Around 1530 we turned west and passed through the narrow channel that passed between two large hills. The channel then opened up into Mourilyan Harbour and the mouth of the Moresby River. There is not much here besides a few houses and a large sugar loading terminal. However, there was a number of small boats moored or anchored in the tight area that is the main anchorage here. We squeezed by a number of boats and dropped our anchor in 15 feet of water, just ahead of where Sea Mist was anchored. We had limited swing room so I was only able to put out 100 feet of chain. Even so, we were just 50 or so feet in front of Sea Mist. John was comfortable with our location so this was where we will be spending the night. Up until bed time, we kept a close eye out on the boats around us as the tide changed and swung Leu Cat from facing north to facing south.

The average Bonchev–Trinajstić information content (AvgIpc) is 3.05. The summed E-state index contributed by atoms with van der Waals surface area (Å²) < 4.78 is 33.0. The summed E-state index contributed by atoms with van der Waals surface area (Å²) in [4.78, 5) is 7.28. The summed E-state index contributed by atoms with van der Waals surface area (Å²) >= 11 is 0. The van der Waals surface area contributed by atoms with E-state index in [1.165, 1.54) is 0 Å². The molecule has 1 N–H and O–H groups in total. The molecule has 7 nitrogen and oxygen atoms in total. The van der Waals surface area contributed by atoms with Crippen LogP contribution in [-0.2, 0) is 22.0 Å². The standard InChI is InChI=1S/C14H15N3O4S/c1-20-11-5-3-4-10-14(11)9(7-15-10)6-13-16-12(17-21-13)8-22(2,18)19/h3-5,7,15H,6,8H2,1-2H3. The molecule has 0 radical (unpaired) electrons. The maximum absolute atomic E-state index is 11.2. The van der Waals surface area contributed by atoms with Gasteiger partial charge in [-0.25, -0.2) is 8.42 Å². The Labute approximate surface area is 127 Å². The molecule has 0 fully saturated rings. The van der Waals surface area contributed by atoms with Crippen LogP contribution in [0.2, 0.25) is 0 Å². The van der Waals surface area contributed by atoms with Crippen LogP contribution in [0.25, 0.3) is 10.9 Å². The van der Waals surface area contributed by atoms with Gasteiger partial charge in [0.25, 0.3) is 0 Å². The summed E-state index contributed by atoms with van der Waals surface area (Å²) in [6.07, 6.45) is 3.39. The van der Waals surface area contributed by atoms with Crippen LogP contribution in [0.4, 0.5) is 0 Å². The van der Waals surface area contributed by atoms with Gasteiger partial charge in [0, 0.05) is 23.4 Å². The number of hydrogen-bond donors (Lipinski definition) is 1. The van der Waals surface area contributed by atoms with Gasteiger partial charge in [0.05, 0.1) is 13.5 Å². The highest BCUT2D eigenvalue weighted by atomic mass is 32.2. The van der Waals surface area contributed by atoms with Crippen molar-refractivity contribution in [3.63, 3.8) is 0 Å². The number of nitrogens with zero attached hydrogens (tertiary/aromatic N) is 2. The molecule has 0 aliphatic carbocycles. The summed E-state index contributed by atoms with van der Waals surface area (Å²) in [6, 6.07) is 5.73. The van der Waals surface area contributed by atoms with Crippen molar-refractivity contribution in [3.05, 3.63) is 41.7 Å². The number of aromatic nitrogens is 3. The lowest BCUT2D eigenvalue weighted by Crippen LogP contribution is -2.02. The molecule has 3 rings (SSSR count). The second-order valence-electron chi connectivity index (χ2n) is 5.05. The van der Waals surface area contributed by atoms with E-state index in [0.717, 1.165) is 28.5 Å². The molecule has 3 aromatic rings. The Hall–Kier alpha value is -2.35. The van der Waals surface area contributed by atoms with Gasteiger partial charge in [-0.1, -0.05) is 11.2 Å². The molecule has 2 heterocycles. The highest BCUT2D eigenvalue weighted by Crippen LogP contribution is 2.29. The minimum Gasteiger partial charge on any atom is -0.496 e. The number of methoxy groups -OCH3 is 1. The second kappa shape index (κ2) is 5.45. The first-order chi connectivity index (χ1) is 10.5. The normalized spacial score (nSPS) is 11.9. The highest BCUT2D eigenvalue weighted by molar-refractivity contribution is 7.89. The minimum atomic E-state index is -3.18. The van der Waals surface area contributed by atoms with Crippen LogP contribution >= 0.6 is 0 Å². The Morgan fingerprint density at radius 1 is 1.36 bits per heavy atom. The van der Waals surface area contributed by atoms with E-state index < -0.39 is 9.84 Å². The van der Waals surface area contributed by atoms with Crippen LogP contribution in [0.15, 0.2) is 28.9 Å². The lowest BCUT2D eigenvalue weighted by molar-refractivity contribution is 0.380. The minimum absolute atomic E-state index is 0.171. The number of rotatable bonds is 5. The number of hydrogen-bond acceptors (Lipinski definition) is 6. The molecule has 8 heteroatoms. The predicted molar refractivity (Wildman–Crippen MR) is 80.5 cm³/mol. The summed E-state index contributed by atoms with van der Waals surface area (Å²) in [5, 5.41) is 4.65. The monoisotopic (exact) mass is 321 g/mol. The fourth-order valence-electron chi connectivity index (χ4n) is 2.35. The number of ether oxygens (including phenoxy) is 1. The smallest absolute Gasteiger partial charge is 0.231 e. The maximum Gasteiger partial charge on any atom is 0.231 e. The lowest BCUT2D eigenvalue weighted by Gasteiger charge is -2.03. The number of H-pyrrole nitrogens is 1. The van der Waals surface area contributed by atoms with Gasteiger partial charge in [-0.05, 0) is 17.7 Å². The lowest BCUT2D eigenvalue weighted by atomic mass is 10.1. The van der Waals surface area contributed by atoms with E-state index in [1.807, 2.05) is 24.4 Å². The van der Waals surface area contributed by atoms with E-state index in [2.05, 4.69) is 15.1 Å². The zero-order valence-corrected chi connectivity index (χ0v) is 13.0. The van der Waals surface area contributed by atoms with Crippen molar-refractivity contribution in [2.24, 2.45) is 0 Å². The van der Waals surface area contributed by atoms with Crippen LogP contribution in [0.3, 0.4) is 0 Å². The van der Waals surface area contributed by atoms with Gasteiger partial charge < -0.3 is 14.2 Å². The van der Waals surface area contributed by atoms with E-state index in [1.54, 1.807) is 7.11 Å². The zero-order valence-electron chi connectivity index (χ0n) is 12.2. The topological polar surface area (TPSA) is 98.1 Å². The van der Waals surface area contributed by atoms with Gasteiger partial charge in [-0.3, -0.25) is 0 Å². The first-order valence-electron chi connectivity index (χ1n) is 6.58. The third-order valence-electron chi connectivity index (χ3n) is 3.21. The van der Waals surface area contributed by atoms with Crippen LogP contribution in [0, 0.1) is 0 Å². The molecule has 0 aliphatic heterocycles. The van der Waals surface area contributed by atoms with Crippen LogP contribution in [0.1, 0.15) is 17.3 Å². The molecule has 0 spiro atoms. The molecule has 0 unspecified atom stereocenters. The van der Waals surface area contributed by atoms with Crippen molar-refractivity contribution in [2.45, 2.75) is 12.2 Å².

As I was enjoying my nightly Cuban and Manhattan, I sat out on the steps leading to the flying bridge deck watching the other boats and enjoying the sky. It was a moonless night at that time and the stars were out in force. The milky way was bright and was the dominant heavenly feature. The Southern Cross stood out within the Milky Way and then, to my surprise, I looked north and saw the complete Big Dipper! I had forgotten that we were now north of the 23th parallel. Once north of that parallel you can see the Big Dipper. I felt like an old friend had returned and was now keeping a watchful eye over us.